After identifying the central problem that you wish to address in your policy advocacy activities, there are many different advocay strategies that you may adopt to tackle the problem. To inform your decision, this section outlines some of the policy advocacy strategies that are commonly adopted. This can include direct intervention with policymakers, through approaches such as establishing letter writing campaigns, organizing events, direct lobbying, hosting education and capacity building workshops, and engaging in relationship-building activities. Additionally, it may include working with other civil society members to form networks and coalitions to influence policymakers. This section will also cover research and publishing as a policy advocacy strategy. However, note that this list is not exhaustive, and further resources should be consulted.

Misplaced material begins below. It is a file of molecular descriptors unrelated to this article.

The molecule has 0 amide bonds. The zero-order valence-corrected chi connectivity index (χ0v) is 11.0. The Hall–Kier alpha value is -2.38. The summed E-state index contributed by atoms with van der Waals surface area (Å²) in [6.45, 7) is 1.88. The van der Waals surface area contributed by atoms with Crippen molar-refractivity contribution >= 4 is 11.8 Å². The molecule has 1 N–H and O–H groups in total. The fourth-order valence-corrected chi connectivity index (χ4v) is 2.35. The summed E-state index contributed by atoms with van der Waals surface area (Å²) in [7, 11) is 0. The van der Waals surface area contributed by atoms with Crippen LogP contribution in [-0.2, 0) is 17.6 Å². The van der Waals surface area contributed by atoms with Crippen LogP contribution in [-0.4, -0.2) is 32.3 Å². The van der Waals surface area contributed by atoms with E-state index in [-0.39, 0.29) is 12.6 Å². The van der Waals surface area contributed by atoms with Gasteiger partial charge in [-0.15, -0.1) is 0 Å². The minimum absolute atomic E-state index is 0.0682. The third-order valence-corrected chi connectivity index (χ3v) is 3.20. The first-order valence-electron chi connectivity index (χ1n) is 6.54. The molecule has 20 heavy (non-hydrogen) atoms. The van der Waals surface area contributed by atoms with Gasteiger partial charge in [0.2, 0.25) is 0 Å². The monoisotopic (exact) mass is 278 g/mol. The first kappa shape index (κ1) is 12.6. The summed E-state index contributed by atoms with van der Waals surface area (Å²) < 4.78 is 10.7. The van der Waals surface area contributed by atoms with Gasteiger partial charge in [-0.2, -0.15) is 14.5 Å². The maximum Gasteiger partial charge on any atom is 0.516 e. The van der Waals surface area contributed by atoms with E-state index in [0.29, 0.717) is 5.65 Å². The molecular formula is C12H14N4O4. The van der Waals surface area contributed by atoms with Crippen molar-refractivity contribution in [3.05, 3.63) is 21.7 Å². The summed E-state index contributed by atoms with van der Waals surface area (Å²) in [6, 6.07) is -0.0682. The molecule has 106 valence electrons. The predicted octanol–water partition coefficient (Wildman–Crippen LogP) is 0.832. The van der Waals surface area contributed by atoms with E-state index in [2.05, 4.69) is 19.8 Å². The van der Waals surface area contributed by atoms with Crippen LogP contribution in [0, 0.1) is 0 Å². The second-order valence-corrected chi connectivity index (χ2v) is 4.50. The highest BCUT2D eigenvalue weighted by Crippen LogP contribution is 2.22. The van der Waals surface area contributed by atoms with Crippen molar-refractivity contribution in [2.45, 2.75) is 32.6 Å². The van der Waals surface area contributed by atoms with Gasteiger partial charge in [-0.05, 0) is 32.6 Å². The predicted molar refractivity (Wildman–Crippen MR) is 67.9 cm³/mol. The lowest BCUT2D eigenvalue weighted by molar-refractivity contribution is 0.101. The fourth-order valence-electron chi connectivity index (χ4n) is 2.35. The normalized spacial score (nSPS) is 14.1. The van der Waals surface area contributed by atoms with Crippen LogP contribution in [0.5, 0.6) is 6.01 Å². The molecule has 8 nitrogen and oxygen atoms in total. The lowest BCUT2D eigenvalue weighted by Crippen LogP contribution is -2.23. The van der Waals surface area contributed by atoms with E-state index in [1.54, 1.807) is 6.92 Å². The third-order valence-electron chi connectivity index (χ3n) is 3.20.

When identifying your advocacy strategy, your decision should be made in accordance to the context and policy landscape of your country. For example, in countries where the refugee law and practice are not so clear, a lot of the initial advocacy efforts are spent establishing a baseline and navigating the practice before any ‘direct’ advocacy can take place. In addition, non-democratic governments are less likely to be influenced by civil society organizations. In this context, your advocacy efforts may require you to engage in relationship-building activities with the government before you can begin your ‘direct’ advocacy work. In addition, a lot of ongoing advocacy activities may be to sustain your organization’s relationship with the government. Therefore, which advocacy strategies are most effective largely depends on the context that you work in.